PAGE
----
Considering the linkage between microbes and cancer in other animals, one is surprised to observe that only about 20% of human cancers are thought to arise by mechanisms which involve viruses, bacteria and parasites (8). Evidence for involvement of these organisms in cancer comes partly from their detection in biopsies and partly from animal and epidemiological investigations (1, 9). The biologic agent is usually responsible for only a limited number of steps in the initiation or the progression of the malignancy (10, 11). Often, the precise role of cancer-associated biologic agents is hard to decipher, due to the long delay from initial infection and to further compounding effects. Viruses as well as other organisms probably act therefore in conjunction with additional carcinogenic factors (10).

Biological organisms may generate a chronic-type inflammation (9, 12), but the latter may also be due to other causes. In some cases of unresolved chronic inflammation, the immune response becomes maladaptive, promoting tumorigenesis (12). Moreover, a regenerative process supported by several bioactive mediators promotes cell survival, tissue remodeling and angiogenesis. The mediators also cause genomic stress and mutations (12). Hence an association of chronic inflammation with cancer is being established.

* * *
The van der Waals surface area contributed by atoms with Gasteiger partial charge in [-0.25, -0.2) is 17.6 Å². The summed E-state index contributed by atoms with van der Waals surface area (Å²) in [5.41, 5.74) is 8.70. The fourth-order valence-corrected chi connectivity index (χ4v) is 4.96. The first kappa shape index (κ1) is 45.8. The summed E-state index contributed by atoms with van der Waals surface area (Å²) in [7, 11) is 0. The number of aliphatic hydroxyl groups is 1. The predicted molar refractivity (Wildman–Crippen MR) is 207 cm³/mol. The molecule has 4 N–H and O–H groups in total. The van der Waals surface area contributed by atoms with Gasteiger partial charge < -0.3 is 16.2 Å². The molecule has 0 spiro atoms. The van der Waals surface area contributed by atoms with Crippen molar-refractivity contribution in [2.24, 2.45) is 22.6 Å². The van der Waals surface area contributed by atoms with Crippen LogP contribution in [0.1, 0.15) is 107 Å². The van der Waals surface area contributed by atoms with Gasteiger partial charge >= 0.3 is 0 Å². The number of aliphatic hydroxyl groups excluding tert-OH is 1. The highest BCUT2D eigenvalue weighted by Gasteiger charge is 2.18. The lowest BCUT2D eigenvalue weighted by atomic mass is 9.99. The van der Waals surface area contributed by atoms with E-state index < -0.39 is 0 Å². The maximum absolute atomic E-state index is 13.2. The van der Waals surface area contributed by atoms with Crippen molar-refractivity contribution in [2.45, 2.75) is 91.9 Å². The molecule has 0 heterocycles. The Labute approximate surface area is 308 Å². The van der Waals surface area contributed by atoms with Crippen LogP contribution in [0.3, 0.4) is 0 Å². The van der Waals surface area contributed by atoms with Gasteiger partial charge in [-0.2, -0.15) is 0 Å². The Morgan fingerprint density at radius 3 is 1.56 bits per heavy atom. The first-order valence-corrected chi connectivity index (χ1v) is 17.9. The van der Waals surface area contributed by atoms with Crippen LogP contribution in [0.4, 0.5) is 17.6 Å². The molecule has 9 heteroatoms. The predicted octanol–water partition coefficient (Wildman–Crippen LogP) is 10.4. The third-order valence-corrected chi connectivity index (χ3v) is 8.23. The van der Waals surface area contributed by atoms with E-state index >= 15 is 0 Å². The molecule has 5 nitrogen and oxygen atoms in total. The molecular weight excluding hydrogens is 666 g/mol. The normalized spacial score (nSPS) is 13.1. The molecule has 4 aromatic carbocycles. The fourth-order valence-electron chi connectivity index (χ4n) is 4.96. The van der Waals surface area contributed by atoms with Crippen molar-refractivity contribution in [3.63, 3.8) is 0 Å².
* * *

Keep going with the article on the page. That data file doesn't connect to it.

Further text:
Classical Hodgkin lymphoma has been our research topic of predilection for several years, in spite of the fact that so much appears to be known about it. This is a cancer of lymph nodes and more precisely of the immune system. Although infrequent, it is one of the most frequent cancers of young adults (15-34 years). Often, the tumor cells in cHL represent a small minority among the cellular population in the tumor mass. Unrelated to the latter, very good responses to treatment are obtained (80% of patients and more are cured) (13).

An association between cHL and Epstein-Barr virus (EBV) was described several decades ago (1, 13, 14-16). This link varies from 17% in some industrialized countries to near 100% in a few developing countries. This virus expression varies with gender, more likely to be positive in male patients. Epstein-Barr virus expression varies also with cHL histological subtype: mixed cellularity - 32-96% and nodular sclerosis - 10-50% (17, 18).